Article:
“If you can’t explain it to a six year old, you don’t understand it yourself.”
– Albert Einstein
Everyone is talking and threatening, there is a new one…Rondel Region of Niger Delta. In fact they called theirs the Rondel Convenant. The South East Governors are speaking, El-Rufai has spoken, and even Tambuwal has said his bit. The not so tight Belt in the Middle has also served its own course of the meal.
We have seen denials, claims and counter-claims; I have seen groups like the Arewa Young Lawyers, Northern Gatemen and Southern Shoemakers and more groups. I have seen the old man who is spokesperson of the Arewa One-Thing-Some-thing Youths with a membership of ten people, dancing to a beat from a nearby drummer.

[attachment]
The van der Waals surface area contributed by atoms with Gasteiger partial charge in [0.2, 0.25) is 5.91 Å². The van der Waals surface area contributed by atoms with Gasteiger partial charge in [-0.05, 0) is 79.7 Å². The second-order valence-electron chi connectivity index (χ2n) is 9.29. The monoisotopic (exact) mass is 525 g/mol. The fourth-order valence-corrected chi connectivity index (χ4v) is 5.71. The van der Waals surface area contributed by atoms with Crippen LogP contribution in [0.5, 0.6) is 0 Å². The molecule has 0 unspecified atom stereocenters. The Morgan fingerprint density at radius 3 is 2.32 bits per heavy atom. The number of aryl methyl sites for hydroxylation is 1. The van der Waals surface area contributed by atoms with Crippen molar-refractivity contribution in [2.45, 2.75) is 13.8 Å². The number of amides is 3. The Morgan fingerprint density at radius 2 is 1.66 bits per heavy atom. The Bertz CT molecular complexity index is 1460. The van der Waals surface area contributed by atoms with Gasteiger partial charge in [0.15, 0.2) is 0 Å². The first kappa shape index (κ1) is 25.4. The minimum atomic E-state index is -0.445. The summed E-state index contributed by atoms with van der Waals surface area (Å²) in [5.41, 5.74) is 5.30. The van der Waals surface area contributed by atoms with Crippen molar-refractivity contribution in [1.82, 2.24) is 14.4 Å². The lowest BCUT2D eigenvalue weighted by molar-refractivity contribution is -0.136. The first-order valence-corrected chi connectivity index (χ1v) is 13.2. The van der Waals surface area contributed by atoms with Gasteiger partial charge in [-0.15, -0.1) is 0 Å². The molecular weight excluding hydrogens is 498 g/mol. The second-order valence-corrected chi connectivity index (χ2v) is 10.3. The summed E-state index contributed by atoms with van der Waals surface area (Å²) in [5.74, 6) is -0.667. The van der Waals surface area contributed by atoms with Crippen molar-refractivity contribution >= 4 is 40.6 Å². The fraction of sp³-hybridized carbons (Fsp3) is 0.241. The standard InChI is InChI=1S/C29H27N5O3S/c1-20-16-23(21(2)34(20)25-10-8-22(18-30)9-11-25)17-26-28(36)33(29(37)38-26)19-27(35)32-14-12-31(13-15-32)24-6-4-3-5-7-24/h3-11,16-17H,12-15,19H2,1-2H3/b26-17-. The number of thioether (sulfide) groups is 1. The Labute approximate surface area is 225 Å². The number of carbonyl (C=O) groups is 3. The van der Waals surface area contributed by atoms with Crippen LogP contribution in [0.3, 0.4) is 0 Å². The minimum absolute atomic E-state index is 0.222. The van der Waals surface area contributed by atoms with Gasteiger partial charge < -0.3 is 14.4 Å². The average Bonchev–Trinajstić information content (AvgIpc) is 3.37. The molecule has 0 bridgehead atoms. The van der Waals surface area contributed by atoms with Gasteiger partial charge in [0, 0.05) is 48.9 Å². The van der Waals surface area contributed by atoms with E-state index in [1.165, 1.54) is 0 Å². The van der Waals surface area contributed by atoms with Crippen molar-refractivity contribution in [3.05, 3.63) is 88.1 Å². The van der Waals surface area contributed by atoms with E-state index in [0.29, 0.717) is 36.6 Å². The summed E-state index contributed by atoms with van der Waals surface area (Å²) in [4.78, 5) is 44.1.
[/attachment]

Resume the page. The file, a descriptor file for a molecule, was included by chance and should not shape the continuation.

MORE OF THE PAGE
Ango Abdullahi as usual has fired his virile shot, teaching those that did not know that the North literally fed the nation once upon a time, and others from both divides are threatening, while a few are pleading caution.
Words like “order, hate speech, genocide, ultimatum, panic” and more are trending. I hear also that the acting President said somewhere that God created Nigeria. A Fani Kayode disputed that. If you ask me, we need to split into some 200 plus places. Because it’s funny how the Igbos/Yorubas/Hausas think Nigeria is about only them.
Did it all begin…when did paradise become hell? From the start even the conquest was a regrettable misunderstanding. Europe gave the land to its conqueror but the king knew nothing of it, it was always about greed, arrogance and power.
And when we finally grasped the horror it was too late.